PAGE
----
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Deep Dive: How Seamless Payments Can Help Video Subscription Providers Cut Churn And Realize Long-Term Growth

The subscription economy as a whole is booming, and there is no end in sight for this trend. A March survey revealed that the global subscription market is poised to reach $228 billion this year,  a 31 percent increase from $174 billion in 2020 and a staggering $481 billion by 2025, buoyed by billions of consumers’ zeal for such services.

Given that many consumers are working remotely and that a sizable share is still wary of attending sporting events, going to concerts and visiting movie theaters, it is little wonder that many are choosing home entertainment options. Nielsen reported in April 2020 that the amount of time consumers spend streaming videos from Amazon Prime, Hulu, Netflix and YouTube had more than doubled year over year. A separate July 2020 survey reported that almost one-third of U.S. households had ditched traditional cable and satellite services, while one-quarter had trimmed such services. Value appears to be a determining factor in consumers’ decisions to abandon their cable and satellite services, with 40 percent of recent cord-cutters saying they did so to take advantage of free trials and premium subscription services.

Cost is undeniably a major factor. The largest share of U.S. cable or satellite TV users pays more than $100 per month for services. But Bloomberg found in May that the average streaming consumer was paying just $40 each month for services. Consumers’ growing appreciation for these offerings has a significant effect on revenue in the global video streaming sector, which reached nearly $52 billion in 2020and is expected to hit $86 billion by 2025.

This rapid growth in video streaming subscriptions and revenues prompts the creation of new services and increased development from existing ones. Apple TV, Disney+, HBO Max and Peacock joined the space last year, with Disney+ alone adding more than 100 million subscribers since its November debut. One survey revealed that U.S. consumers in December 2020 subscribed to an average of four streaming subscriptions, up from three in March 2020, and that they spent an average of $47 per month on video subscriptions. The survey also reported that Netflix logged nearly 204 million subscribers at the end of 2020, a 22 percent year-over-year jump, while Disney+ added nearly 87 million customers in its first year and has continued to grow. About 81 percent of respondents said they subscribe to Netflix, followed by Amazon Prime Video at 65 percent, Hulu at 56 percent and Disney+ at 47 percent.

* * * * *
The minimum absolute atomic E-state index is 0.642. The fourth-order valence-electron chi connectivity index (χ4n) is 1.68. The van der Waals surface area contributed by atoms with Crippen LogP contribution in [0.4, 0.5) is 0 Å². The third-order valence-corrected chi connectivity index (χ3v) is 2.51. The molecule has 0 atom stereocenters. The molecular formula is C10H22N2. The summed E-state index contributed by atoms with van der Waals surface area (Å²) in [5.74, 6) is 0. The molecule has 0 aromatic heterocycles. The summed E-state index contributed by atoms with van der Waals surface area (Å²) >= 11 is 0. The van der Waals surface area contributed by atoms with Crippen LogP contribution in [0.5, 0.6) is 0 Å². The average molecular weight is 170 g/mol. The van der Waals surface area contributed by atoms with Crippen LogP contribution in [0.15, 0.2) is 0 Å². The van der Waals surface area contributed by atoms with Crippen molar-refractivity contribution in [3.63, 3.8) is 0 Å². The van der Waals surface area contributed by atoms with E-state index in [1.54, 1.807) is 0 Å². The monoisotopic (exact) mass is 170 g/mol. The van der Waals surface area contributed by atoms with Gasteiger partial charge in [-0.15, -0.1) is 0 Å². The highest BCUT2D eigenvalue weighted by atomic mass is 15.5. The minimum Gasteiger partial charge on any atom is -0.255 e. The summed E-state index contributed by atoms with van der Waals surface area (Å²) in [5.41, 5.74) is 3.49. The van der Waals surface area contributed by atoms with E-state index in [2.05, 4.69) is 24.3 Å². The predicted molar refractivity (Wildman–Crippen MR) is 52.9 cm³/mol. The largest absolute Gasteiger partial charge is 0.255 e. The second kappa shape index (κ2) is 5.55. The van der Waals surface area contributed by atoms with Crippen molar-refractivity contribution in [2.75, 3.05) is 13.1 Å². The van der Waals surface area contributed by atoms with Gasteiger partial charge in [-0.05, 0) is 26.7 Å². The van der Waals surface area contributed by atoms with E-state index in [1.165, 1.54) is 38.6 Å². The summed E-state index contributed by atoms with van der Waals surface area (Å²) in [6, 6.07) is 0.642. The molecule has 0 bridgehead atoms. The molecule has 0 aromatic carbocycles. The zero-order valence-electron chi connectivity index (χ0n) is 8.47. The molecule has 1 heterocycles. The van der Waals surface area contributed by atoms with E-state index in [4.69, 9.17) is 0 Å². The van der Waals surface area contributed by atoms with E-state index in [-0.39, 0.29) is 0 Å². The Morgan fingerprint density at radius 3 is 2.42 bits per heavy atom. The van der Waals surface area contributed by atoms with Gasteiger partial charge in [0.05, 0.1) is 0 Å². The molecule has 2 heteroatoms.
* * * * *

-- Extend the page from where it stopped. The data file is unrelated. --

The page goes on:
Payment Challenges And Remedies

The video subscription industry’s explosive growth has led to numerous opportunities for new entrants in the space, creating some challenges. Providing smooth payments is a critical consideration, particularly because the nature of video subscriptions makes payments an ongoing touchpoint for customers.

Research regularly illustrates that offering payment and currency choices is one key to subscription growth. For example, subscription services that accept five or more payment methods grow 4 percent faster than those that accept three or fewer. More payment options also reduce churn, as firms that accept at least five methods experience a churn rate of 28 percent compared to those with three or fewer, which average 33 percent. Companies that accept local currencies anywhere in the world also benefit from the fact that doing so correlates strongly with revenue and subscriber growth. Companies that accept five or more currencies grow 8 percent faster than those that accept just one.

Keeping track of payments for a growing number of video subscriptions can also be arduous for subscribers. The slightest hint of friction can cause them to drop out of services,  voluntarily or involuntarily. Consumers with a bevy of streaming services are fond of establishing recurring payments. But this setup means failed payments run the risk of going unnoticed by customers who would otherwise be happy to pay. There are payment solutions that can help mitigate these risks for video subscription providers. Vindicia Retain allows subscription firms to recover between 15 percent and 30 percent of terminally failed transactions. Such proactive approaches can help companies boost their revenues and improve customers’ experiences.

The video subscription space is on a remarkable upward trajectory, and all signs indicate that this will continue for the foreseeable future. Firms in the space have ample opportunities to grow their customer bases and develop new services, but they must make seamless payments a part of the equation to reduce churn and build long-term loyalty.

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